Are you one of the lucky ones to own a Hackaday Supercon 2022 badge? Would you like to make it even easier to program than it already is? [brokebit] has exactly the project you might’ve been dreaming of all along — it’s a Supercon 2022 Badge programming adapter. With pass-through for all badge pins, four buttons, a total of ten DIP switches and four LEDs, the sheer IO of this add-on makes good use of the badge’s expansion header. But that’s not all, as there’s a USB-UART converter accessible through a MicroUSB socket.
Using mostly through-hole components, this board won’t leave you digging through parts drawers for exotic buttons or pin headers; most everything is jellybean. The pass-through capability of the adapter means that other badge add-ons will be compatible and you can even use this adapter to debug them, with DIP switches helping you disconnect whatever onboard circuitry interferes. For instance, if you’re not looking for USB-UART functionality provided by the classic CP2102, the dual DIP switches are right there for you to disconnect it on the fly.
The board is 6 layers, but since the quoted price was the same as a 4-layer board, it made for a more comfortable layout. Want a refresher on the badge? Here you go, and here’s our write-up about it before Supercon. Hackers have been stretching the limits of what the 2022 badge can get done — here’s a punch card reader, for instance.
It’s finally time! We’ve put together the 2022 Supercon Schedule, and you can check out all the talks, workshops, and events in one place – right now.
It all starts off with breakfast on Friday morning to power you up for a full day of badge hacking, workshops, and general mixing and mingling before the Friday night party. Fridays are significantly less formal, but swing by Supplyframe HQ any time to get registered, get your badge, and get a mellow head start on Supercon.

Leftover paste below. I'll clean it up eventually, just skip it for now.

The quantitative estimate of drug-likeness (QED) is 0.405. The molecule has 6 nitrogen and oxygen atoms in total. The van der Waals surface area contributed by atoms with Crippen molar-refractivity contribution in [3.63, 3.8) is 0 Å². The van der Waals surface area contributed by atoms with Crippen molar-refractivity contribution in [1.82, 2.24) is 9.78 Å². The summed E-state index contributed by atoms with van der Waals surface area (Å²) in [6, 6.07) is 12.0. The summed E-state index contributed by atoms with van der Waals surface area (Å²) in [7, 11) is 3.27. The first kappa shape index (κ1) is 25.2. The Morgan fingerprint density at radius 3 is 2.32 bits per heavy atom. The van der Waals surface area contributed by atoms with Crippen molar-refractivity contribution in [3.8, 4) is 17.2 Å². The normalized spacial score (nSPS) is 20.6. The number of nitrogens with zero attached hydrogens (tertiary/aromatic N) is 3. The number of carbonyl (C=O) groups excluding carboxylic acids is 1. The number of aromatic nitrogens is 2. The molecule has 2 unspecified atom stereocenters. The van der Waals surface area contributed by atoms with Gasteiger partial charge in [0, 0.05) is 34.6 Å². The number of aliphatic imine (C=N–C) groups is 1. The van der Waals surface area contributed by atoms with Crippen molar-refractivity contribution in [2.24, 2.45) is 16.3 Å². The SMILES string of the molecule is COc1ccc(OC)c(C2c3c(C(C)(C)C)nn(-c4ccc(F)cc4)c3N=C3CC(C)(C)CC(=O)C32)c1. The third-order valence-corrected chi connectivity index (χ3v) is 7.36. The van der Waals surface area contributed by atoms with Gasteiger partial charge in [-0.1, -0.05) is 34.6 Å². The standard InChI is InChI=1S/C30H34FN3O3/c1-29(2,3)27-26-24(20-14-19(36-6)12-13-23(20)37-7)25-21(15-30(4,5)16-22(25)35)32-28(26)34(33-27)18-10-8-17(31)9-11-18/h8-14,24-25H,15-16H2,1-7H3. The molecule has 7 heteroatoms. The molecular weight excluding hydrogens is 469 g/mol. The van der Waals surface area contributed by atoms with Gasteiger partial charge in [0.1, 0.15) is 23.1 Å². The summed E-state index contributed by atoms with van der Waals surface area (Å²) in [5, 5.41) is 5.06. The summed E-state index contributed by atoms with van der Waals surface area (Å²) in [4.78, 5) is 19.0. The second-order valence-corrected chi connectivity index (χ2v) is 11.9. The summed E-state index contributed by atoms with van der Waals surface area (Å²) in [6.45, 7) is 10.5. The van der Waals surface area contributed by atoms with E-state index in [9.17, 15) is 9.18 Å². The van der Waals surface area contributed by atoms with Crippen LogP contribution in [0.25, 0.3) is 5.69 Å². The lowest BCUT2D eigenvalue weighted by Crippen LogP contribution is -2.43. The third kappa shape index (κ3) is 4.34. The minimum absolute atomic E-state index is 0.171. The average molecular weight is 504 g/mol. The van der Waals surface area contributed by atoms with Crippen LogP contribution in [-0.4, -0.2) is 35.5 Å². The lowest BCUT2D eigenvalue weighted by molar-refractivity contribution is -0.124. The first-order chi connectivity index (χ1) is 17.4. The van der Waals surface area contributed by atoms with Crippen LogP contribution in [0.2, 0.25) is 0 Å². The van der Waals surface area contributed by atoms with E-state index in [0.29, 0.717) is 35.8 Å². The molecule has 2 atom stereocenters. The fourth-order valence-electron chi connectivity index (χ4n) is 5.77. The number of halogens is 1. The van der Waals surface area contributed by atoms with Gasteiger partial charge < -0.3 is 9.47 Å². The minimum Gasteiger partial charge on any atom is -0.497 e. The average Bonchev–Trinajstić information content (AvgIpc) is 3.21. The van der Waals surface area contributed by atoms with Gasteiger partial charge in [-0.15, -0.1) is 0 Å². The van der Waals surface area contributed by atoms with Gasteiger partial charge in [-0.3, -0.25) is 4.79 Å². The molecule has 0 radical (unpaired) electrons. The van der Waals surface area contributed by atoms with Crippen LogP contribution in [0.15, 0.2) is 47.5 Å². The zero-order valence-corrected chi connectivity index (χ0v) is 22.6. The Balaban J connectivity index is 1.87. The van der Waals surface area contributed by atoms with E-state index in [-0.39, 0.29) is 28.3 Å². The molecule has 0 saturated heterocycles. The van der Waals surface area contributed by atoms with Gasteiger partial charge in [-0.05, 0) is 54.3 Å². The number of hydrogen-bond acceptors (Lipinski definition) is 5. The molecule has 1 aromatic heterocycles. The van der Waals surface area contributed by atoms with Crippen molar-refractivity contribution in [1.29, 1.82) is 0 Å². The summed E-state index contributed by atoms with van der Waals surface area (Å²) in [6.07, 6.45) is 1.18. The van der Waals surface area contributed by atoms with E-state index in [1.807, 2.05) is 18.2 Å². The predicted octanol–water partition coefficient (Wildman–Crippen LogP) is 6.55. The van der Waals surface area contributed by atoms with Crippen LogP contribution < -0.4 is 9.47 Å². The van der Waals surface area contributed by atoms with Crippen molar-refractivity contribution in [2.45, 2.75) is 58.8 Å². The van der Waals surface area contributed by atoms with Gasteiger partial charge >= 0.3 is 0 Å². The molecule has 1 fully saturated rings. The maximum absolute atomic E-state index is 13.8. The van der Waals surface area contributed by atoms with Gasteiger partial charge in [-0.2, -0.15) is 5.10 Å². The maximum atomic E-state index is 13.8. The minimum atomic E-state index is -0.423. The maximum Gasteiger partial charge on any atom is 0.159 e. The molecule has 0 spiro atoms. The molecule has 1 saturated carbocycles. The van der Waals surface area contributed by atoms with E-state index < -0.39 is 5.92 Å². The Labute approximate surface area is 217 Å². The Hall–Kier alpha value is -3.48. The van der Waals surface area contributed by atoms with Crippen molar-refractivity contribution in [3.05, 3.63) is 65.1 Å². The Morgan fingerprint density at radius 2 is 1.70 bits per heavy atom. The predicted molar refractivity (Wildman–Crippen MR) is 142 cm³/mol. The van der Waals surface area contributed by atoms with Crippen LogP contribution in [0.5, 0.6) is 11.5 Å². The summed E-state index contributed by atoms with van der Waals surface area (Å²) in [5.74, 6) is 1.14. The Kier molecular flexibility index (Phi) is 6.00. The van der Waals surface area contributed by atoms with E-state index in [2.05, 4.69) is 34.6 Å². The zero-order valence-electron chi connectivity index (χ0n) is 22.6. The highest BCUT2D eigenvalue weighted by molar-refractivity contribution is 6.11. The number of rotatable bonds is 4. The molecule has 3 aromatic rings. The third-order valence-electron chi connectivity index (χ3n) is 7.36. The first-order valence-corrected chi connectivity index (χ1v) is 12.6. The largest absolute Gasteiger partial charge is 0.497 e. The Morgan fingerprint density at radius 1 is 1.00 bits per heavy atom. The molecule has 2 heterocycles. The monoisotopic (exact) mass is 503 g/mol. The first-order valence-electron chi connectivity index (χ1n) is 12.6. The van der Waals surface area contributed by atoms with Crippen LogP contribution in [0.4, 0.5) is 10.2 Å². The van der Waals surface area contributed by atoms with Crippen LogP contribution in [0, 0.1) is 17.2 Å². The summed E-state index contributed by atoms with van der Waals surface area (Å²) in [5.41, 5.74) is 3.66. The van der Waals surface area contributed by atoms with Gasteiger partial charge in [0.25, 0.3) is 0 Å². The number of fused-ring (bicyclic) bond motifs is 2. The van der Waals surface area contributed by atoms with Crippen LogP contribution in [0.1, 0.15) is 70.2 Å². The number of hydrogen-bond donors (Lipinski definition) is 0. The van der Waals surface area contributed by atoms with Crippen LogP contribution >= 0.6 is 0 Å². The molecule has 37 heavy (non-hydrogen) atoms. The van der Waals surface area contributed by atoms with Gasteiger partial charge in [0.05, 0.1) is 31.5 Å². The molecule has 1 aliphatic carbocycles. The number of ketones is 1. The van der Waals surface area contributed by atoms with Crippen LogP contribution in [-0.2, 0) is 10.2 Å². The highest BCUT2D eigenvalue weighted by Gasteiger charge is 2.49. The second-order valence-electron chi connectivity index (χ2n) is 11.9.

Saturday morning, the talks begin! After a brief introduction and welcome, keynote speaker Joe Grand takes the stage to kick things off. And from then on, it’s two tracks of talks on two stages until your brain explodes. Or at least until the Hackaday Prize Awards ceremony at 7:00 PM, followed by the awards after-party.
Pull yourself out of bed Sunday morning for another full day of stellar talks. And squeeze in some more last minute badge-hacking time somehow, because we close up Sunday evening with the always entertaining badge hacking contest and awards.
Jorvon [Odd Jayy] Moss to Speak
Plus, we’ve got one last bit of great news: Jorvon [Odd Jayy] Moss is giving a talk on his adventures in making companion robots, and his latest forays into adding more intelligence into his animatronic and artistic creations.
So if you haven’t bought your tickets yet, do it. ‘Nuff said. See you at Supercon!
And if you’re not able to make it live, all of the talks on the LACM Stage will be streamed live on our YouTube channel, and you can join in the discussion over at the Hackaday Discord server or on Hackaday.io’s Supercon Chat channel. And all the talks that we can’t stream, we’re recording for later release, so you can always catch up later.